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1002Re: [ANE-2] Parpola & the Assyrian Tree

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  • victor avigdor hurowitz
    Apr 4, 2006
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      On Tue, 4 Apr 2006, Tomas Marik wrote:

      >
      >
      > Victor Hurowitz wrote:
      >
      > >Dear Thomas,
      > >Just to clarify things, may I point out that although Parpola's first
      > >article is called "The Assyrian Tree of Life", he states at the end of the
      > >first paragraph "many scholars today prefer the more neutral term "sacred
      > >tree" when referring to the Mesopotamian Tree". (JNES 52 p. 161). In the
      > >rest of his article he refers to the Tree (capital T) or the Assyrian, or
      > >the Mesopotamian Tree. In his article about Gilgamesh's name he speaks of
      > >the "sacred tree". In any case, Parpola seems to steer clear of the "Tree of
      > >Life" which, of course, is a biblical concept designating one of the two
      > >trees in the Garden of Eden and serving metaphorically in some passages in
      > >Proverbs, and should not be transferred outside the Bible and its
      > >derivatives without specific warrant to do so.
      > >
      > Dear Victor,
      >
      > I don't see any reason, why not borrow from the Bible, which actually
      > has been done since long ago. "Tree of Life" sounds very good, "Sacred
      > Tree" a little bit empty. What more, the Eden story is a nice example of
      > demythologization, it destroys the common plot by explaining what the
      > trees are good for, fresh from the beginning.
      The problem is that unless there is explicit evidence showing that the
      stylized trees from outside of the Bible some how give life, there is no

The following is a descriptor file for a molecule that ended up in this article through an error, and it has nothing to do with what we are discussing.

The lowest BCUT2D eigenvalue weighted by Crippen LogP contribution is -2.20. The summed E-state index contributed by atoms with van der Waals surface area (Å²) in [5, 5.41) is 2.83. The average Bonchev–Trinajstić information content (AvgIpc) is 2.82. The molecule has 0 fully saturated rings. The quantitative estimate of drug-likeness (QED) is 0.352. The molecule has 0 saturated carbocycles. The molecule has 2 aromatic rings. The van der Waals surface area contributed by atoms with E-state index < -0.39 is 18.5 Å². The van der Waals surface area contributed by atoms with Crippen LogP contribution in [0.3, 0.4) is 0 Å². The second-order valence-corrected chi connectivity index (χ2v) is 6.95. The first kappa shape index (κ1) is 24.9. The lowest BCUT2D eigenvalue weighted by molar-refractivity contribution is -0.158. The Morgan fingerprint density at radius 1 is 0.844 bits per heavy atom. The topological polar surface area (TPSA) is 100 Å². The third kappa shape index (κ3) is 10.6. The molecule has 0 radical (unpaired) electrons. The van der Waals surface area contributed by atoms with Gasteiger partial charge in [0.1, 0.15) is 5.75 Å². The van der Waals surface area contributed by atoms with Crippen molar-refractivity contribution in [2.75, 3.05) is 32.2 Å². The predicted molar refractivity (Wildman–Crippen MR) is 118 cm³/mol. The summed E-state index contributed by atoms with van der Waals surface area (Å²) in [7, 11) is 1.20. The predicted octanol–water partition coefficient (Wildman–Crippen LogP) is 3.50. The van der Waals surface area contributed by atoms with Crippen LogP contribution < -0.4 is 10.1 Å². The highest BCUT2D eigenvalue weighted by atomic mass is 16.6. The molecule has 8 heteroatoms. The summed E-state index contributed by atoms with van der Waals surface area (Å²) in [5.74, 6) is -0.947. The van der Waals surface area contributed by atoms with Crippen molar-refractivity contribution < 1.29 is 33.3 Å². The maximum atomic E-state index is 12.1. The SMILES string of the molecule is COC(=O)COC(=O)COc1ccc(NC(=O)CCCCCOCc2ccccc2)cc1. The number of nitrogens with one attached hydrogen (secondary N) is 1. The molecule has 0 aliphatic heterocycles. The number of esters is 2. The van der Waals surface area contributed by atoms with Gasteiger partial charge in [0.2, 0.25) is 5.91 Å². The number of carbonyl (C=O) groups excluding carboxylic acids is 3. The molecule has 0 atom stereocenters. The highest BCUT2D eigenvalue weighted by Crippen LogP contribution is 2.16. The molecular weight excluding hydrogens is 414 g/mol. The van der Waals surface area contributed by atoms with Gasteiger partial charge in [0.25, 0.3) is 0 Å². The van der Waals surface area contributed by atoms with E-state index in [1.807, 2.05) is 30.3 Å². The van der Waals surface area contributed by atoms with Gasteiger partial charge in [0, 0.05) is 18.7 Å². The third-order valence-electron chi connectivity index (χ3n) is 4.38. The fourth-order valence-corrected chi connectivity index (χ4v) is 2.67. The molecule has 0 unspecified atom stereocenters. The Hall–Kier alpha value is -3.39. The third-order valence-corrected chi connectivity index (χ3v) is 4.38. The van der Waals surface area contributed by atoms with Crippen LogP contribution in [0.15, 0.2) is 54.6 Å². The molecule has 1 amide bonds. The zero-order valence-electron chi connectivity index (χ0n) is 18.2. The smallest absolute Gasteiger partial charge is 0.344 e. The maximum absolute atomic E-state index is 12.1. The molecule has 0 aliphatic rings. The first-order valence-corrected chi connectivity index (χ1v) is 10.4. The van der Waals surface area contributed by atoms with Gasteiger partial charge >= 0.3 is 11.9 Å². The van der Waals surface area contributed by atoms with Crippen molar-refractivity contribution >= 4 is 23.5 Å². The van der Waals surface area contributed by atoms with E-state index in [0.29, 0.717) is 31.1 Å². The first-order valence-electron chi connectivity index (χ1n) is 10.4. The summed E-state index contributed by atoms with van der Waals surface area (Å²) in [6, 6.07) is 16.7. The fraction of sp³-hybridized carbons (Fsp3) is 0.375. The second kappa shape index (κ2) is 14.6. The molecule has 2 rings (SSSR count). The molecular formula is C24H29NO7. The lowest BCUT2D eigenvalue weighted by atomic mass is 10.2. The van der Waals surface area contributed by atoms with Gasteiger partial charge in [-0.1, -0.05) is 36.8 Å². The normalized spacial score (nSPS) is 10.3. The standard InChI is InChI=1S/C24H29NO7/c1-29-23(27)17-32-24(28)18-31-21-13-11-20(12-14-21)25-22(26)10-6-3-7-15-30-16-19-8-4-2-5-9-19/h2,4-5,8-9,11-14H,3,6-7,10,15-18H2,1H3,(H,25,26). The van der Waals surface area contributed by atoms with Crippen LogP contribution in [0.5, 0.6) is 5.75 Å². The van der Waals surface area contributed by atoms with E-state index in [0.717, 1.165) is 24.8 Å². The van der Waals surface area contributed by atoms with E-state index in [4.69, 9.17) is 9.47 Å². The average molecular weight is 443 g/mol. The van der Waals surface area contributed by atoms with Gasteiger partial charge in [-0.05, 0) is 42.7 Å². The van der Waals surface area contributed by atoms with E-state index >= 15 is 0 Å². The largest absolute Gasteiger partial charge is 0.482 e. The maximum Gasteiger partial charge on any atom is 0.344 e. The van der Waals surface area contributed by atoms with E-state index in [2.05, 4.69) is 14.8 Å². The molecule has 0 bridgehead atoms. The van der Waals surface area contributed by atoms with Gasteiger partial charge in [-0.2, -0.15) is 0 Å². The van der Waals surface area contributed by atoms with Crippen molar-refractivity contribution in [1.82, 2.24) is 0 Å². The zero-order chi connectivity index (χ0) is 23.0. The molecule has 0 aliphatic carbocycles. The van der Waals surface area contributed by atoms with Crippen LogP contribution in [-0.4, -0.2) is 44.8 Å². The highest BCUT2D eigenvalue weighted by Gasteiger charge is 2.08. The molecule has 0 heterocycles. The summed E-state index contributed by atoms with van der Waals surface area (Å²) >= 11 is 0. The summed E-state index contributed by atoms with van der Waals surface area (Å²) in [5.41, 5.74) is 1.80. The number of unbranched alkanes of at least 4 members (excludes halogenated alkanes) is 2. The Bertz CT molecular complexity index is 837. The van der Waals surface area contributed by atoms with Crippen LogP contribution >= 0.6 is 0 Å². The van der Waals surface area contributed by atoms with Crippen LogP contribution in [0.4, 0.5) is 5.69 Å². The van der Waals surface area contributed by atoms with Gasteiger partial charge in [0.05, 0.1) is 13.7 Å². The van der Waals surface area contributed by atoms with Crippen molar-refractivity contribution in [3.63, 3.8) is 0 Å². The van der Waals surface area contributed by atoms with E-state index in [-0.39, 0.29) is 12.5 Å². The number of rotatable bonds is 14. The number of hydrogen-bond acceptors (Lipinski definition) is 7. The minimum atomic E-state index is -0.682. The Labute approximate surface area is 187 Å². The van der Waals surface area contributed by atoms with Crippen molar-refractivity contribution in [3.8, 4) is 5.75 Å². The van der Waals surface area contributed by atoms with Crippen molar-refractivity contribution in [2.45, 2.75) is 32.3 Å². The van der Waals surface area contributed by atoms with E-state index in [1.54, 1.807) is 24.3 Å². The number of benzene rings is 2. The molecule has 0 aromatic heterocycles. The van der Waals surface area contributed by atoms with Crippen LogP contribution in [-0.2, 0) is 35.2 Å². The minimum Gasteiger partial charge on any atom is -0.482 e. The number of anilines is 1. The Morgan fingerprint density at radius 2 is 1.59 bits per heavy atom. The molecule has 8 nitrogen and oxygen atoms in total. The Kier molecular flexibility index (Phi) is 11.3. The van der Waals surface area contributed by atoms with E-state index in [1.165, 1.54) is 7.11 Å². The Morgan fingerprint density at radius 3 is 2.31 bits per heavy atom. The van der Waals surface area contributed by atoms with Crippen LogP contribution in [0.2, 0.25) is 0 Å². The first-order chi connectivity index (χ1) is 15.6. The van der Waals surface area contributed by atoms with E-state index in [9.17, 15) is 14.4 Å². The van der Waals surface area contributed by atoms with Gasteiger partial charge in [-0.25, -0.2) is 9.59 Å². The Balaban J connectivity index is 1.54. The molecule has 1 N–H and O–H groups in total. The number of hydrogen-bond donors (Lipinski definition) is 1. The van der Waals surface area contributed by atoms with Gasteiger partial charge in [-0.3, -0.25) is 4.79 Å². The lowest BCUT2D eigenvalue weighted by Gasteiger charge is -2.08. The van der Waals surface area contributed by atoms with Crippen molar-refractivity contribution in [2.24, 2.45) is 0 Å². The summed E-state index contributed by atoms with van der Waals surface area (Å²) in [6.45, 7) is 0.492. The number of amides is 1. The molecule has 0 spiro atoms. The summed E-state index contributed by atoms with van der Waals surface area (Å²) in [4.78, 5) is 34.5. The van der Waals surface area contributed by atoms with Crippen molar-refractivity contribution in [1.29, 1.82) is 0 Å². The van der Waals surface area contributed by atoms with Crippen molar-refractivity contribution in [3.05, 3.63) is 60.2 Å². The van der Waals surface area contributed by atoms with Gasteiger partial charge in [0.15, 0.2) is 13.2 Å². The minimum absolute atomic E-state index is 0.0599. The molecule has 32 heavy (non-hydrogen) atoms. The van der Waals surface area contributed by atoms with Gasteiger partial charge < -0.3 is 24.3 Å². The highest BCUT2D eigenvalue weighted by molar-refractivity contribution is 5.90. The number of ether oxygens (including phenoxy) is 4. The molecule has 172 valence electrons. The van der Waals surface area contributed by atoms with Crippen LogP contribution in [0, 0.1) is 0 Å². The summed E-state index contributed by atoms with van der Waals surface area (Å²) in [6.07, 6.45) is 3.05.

reason to impose this function on them. That having been said, I can think
      of two basic types of stylized trees: 1) trees which are being tended by
      genies or divine creatures either with or with out the well known bucket
      and cone; 2) trees which seem to be being eaten by animals. The later type
      of representation would be the type of evidence I look for so that I can
      call the trees "tree of life", although in any case I would proceed
      cautiously.


      This fits well into the
      > terminology of the study of religions. On the other hand, at least in
      > Akkadian and in Ugaritic we have trees that are qd$, quddu$u
      > respectively, which is often being translated as "sacred". So I don't
      > know, why "sacred tree" should be better.
      I think you made a mistake here and mean to say that "at least in Akkadian
      and Ugaritic we DON'T have trees that are qd$, quddu$u". That being the
      case, then the term "sacred tree" is used only because they seem to be
      objects of rituals or associated with recognizably divine creatures.

      > >
      >I doubt that Parpola would claim that someone who ate from the
      > >(Mesopotamian/Assyrian [Sacred]) Tree would live forever or be rejuvenated
      > >or become young in his or her old age.
      > >
      > >
      > I don't think it is impossible. By all means, the antithetical
      > composition, their artificial composite nature, interchangebility with
      > the king etc. clearly point to a comparable concept as the trees in the
      > Garden of Eden. While we can doubt, whether the Assyrian artistic motiv
      > was connected with any narrative at all, a connection with fertility,
      > life and abundance can safely be proven.
      Yes, I agree with that. And with all this, I still prefer to err on the
      side of caution and refrain from "biblifying" fro the time being.
      >
      > >Victor Hurowitz
      > >Dept. of Bible, Archaeology and ANE Studies
      > >Ben-Gurion University of the Negev
      > >Beer-Sheva, Israel
      > >
      > >
      > Tomas Marik
      > tomas.marik@...
      >
      >
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